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26 May 2020

Virtual juries can help us in this crisis even if they are not a complete solution

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By Sangeeta Bedi

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There are no easy answers in this crisis; least of all to the problem posed by the growing backlog of jury trials. In December 2019 there was a backlog of 37,000 cases in the Crown Courts in England. Now it is said to be 40,000 and growing by 375 trials a week.

The limited number of socially distanced courts launched last week in London, Bristol, Cardiff and Manchester will not solve this problem. The scheme can only deal with up to 50 trials a week at most, about 15% of the normal case load. New cases are coming into the system every day so the backlog will not be reduced any time soon and is likely to grow.

The new guidance on charging practice published by the CPS and NPCC in March encourages police and prosecutors not to charge cases which are not considered urgent or of high priority from a public protection or public confidence stand-point. There is a serious threat to public confidence in the criminal justice system if serious cases are not prosecuted or are delayed for unacceptable periods of time. This includes serious fraud and corruption cases which are being very seriously delayed.

The three virtual jury trial pilots carried out to date by the law reform group JUSTICE, with the support of Corker Binning, AVMI and others, have demonstrated that this ground-breaking initiative can be a workable solution to get some of the less complex cases tried. It cannot be a replacement for jury trials in physical courts but it is a way of dealing with the backlog of cases to permit the small number of physical courts time to deal with the more difficult cases.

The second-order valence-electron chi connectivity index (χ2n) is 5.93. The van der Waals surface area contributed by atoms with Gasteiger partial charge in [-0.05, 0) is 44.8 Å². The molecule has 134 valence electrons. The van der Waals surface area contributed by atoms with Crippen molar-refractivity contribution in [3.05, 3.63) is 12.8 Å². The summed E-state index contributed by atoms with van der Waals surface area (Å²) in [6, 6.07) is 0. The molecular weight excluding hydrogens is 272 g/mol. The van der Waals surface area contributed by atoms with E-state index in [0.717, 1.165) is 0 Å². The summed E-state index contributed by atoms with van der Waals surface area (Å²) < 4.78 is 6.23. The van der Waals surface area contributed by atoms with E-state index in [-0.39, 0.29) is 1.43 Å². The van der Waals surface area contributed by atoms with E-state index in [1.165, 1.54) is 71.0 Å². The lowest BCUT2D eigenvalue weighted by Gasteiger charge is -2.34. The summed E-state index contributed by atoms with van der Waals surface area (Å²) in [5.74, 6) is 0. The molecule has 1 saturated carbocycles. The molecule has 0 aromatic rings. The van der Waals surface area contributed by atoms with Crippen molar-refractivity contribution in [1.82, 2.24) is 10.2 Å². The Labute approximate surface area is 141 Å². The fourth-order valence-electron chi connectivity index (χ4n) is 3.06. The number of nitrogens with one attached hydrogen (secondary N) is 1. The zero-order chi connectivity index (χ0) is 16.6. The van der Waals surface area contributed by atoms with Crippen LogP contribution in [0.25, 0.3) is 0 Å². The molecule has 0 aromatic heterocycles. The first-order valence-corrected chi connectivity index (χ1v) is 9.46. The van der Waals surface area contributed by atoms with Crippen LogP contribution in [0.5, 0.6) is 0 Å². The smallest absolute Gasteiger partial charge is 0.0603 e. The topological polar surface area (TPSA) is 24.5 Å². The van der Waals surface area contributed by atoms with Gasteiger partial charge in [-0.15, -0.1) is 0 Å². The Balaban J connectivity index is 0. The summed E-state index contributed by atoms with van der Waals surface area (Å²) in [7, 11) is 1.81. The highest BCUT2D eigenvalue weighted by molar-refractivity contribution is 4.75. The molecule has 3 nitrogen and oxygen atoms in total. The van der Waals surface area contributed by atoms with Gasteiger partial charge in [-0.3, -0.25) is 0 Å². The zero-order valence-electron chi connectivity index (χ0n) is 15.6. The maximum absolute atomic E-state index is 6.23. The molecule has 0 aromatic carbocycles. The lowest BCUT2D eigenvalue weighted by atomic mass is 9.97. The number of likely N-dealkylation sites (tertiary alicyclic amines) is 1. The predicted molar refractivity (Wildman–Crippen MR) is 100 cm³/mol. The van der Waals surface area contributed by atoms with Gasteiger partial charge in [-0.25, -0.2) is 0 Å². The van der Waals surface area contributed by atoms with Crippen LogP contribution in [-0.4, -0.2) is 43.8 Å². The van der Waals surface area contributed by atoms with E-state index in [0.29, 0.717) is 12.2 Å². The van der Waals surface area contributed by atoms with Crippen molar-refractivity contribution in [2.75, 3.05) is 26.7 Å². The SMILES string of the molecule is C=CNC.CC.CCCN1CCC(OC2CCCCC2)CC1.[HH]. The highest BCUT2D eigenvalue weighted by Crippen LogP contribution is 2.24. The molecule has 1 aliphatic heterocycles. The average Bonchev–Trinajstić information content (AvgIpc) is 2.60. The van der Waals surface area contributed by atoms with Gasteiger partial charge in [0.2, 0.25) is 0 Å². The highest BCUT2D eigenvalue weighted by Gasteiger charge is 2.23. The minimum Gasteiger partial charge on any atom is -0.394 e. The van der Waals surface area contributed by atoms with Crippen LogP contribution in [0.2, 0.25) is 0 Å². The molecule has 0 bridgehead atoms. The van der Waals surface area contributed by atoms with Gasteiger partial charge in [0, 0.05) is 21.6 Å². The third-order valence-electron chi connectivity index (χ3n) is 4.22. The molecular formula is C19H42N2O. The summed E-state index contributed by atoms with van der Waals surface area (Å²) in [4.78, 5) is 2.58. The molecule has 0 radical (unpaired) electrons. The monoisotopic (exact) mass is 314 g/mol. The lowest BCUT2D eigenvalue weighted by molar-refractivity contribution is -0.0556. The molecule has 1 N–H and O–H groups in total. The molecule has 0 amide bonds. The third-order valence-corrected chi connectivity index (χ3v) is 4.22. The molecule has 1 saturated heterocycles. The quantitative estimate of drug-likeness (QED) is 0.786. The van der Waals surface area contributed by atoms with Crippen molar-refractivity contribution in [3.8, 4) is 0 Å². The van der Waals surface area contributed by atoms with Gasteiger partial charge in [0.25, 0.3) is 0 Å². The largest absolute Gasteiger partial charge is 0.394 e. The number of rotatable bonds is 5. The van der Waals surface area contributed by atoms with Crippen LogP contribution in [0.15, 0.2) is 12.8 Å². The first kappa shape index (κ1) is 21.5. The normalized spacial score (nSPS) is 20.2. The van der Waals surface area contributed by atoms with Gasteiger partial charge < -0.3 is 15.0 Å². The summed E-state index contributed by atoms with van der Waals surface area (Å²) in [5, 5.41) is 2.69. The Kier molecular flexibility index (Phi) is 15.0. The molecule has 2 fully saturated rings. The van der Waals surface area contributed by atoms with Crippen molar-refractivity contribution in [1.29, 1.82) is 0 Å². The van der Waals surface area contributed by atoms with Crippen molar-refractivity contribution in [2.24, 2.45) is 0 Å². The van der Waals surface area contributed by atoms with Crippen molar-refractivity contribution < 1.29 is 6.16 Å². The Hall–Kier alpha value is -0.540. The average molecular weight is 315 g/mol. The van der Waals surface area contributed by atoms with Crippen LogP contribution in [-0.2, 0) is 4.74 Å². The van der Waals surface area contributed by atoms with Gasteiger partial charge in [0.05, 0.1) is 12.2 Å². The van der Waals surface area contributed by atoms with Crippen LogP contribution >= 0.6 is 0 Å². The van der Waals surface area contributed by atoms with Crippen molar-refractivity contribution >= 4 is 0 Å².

It is a big leap forward to have a fully virtual jury trial with all participants taking part from home. Criticism of this initiative has focused on the dangers of jury and witness intimidation and the problems of concentrating for long periods of time on screens. However, other courts are adapting to this new way of working and there is now a desperate need to find a workable system for jury trials to recommence all over the country to tackle the backlog and delays now besetting the system.

The pilot trials have all been independently evaluated by highly experienced academics from Oxford University (Professor Linda Mulcahy and Wend Tweeder) and Oxford Brookes (Dr Emma Rowden). Click here to read their report.

JUSTICE is now planning a fourth pilot in the next week or so, this time with HMCTS support and with all of the jury sitting in the same safe location within easy travel distance from their homes such as a local polling station or church hall. A standard set up of tablet and high speed internet connection would be provided which will solve the technical problems experienced to date. All other trial participants will take part remotely without the need to travel anywhere.

Of course this is a bold step to take and one which many will have reservations about. It is hard to imagine being able to replicate the necessary gravity and formality of a physical criminal court online but the pilots show it can be done. In the US this week it was reported that a form of jury trial in a civil case had taken place on Zoom. With Commercial Court trials moving ahead on a virtual platform and the Supreme Court hearing all its cases online, the next big challenge is to use this technology for at least some jury trials to help get us through the crisis.

Other contributors to this project include AVMI, counsel Mark Trafford QC, Rosina Cottage QC and Orla Daly together with His Honour Alistair McCreath and over 36 volunteer jurors.

For more information and to read the independent Oxford evaluation please see here.

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